The Real Meaning of the Reagan Family Bible
Faithful legacy of 40th president to be front-and-center at swearing in of Mike Pence
Vice President-Elect Mike Pence of Indiana is no stranger to showing his admiration for President Ronald Reagan. “There you go again,” he chuckled to Sen. Tim Kaine (D-Va.) during their sole debate last year, reprising the now legendary putdown of President Jimmy Carter by the Gipper in their decisive debate in October 1980. Pence credited Reagan in his decision to enter politics, and often cites him as the icon of modern American conservatism. Pence, like Reagan, is a product of the Midwest. Pence, like Reagan, is gentle in his manners but firm in his convictions. Pence, like Reagan, got his start in radio.
Now there will be a further connection between the two conservatives.
Pence will be sworn in this Friday by Supreme Court Justice Clarence Thomas, the first African-American justice to swear in either a president or vice president. But though this is a topic worth writing by itself, it’s what Pence will swear on which intersects with the legacy of our 40th president: Ronald Reagan’s family Bible.
This Bible, which belongs to the Ronald Reagan Presidential Foundation & Institute in Simi Valley, California, is a piece of American history all its own. It was used by Reagan himself for his inauguration in both terms as governor and as president. It was the Bible of his mother, Nellie Wilson Reagan. It was published in 1901 in Chicago. It was, for many years, bound by tape and worn out, a sign of a faithful family which read it often, until it underwent restoration in 2011. Through the kindness of John Heubusch, executive director of the Reagan Library and Foundation, the Reagan family Bible is heading for Washington once again — and once again will be present at a pivotal moment in American history.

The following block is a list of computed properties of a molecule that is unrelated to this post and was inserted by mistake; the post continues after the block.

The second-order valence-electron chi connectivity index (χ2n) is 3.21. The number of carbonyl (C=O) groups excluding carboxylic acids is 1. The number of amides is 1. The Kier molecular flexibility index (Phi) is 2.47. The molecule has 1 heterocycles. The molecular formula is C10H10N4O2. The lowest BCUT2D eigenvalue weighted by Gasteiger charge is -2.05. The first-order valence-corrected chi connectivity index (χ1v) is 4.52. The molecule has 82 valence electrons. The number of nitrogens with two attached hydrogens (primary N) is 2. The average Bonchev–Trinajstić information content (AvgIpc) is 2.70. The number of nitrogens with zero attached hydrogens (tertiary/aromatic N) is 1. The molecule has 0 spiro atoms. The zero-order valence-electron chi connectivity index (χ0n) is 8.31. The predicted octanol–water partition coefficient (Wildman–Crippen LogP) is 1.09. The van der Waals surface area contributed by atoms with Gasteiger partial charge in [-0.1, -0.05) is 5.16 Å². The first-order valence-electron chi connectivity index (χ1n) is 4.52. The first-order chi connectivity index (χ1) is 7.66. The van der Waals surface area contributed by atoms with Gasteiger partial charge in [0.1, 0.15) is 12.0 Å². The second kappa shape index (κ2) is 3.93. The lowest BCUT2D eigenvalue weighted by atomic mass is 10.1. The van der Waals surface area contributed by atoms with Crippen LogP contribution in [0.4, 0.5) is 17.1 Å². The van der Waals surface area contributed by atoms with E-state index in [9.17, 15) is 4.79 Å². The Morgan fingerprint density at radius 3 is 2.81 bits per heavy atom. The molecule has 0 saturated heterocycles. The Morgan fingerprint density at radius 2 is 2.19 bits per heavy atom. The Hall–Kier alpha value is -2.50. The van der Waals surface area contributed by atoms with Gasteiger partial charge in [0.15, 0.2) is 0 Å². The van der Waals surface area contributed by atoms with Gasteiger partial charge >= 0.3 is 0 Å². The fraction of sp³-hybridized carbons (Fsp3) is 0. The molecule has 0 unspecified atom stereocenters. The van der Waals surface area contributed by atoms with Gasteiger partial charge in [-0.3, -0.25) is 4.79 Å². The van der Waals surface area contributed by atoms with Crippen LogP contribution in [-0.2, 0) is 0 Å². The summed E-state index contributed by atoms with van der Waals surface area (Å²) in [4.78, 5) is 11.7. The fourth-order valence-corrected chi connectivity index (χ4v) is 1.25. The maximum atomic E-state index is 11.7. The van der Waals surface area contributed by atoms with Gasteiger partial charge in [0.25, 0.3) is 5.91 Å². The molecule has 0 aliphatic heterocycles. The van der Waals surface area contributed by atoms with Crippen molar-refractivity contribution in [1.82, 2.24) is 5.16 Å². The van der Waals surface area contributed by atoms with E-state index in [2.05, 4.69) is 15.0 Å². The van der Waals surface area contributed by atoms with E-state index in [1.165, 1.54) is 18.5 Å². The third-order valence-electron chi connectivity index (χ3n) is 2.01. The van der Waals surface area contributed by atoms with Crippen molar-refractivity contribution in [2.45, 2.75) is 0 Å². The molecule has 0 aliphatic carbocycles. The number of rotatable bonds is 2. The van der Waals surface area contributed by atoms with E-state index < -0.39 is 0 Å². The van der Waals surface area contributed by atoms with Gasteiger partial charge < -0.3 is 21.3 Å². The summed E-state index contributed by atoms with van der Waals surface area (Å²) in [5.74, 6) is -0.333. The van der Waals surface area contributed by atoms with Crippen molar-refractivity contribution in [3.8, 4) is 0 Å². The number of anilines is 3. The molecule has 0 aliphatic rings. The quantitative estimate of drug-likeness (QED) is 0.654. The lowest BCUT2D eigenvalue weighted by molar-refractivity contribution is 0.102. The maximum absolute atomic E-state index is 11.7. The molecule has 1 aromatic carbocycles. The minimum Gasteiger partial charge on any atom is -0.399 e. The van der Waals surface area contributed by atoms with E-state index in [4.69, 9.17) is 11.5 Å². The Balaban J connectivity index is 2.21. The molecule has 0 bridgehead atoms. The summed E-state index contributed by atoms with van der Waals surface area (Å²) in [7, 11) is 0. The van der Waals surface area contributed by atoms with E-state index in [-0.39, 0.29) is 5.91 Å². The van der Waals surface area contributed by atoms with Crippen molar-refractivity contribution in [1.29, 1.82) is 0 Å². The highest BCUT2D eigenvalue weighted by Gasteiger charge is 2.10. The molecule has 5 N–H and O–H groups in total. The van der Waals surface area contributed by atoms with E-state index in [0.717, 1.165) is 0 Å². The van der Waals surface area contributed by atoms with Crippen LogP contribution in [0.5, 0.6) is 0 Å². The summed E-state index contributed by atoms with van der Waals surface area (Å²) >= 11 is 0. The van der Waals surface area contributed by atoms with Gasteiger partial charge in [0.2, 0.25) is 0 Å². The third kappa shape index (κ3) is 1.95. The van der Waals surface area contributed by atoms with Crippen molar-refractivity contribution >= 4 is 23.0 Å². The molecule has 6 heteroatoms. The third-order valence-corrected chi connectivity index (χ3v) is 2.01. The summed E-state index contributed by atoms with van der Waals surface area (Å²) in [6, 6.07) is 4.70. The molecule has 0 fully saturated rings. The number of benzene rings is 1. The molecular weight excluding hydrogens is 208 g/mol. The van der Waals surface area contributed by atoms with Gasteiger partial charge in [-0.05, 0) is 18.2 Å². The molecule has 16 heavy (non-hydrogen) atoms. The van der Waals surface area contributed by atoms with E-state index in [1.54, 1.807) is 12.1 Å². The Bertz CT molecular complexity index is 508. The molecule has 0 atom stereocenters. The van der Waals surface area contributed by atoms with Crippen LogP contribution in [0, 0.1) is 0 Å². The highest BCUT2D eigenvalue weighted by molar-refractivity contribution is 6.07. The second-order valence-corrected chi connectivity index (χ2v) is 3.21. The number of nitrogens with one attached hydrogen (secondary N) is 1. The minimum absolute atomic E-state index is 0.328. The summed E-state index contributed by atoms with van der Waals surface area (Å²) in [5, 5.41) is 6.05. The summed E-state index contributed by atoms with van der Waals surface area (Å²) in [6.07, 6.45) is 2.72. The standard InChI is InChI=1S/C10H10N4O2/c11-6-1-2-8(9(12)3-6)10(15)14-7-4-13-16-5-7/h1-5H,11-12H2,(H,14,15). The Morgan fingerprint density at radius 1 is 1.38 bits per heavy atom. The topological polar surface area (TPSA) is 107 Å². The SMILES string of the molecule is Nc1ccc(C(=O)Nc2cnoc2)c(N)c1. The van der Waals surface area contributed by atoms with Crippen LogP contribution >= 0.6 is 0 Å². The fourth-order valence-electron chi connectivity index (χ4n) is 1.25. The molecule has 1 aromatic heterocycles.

Nellie Reagan used it extensively, writing notes in every page on the margins. On the third page reads two notes. The first, written in blue, points to specific chapters of Scripture: “If in sorrow, if people fail, if you worry …” Clearly Nellie saw it as a historical and spiritual lesson book, and as way to conquer the tribulations of life. The second note on the page, in red ink, reads: “A Thought For Today. You can be too big for God to use / But you cannot be too small.” The page facing the title page also has two spiritual poems written by Nellie.
President Reagan in early 1983 declared that year “The Year of the Bible,” with Proclamation 5018. He pulled no punches against the secularization of society and America, outright saying that no other book ” may be said to be more fundamental and enduring than the Bible” in forming the United States, as “the Bible and its teachings helped form the basis for the Founding Fathers’ abiding belief in the inalienable rights of the individual.” It was deeply rooted in the president’s Christian faith that American liberty was destined for something great.
Reagan conservatism and the Reagan presidency is not a past event, left in dusty history books. It is still as relevant and as powerful as ever.
The Reagan family Bible also acts as a sort of touchstone for the conservatives of today. Just as religious relics — clothing, books, and even possessions — connect the faithful to the saints, bringing them strength, so does the Reagan Bible spiritually connect conservatives to the fortieth president.
Craig Shirley is a New York Times best-selling author and a leading Ronald Reagan biographer, having written four books on the 40th president, including the forthcoming “Reagan Rising” in March 2017. Scott Mauer, Mr. Shirley’s research aide, assisted with this article.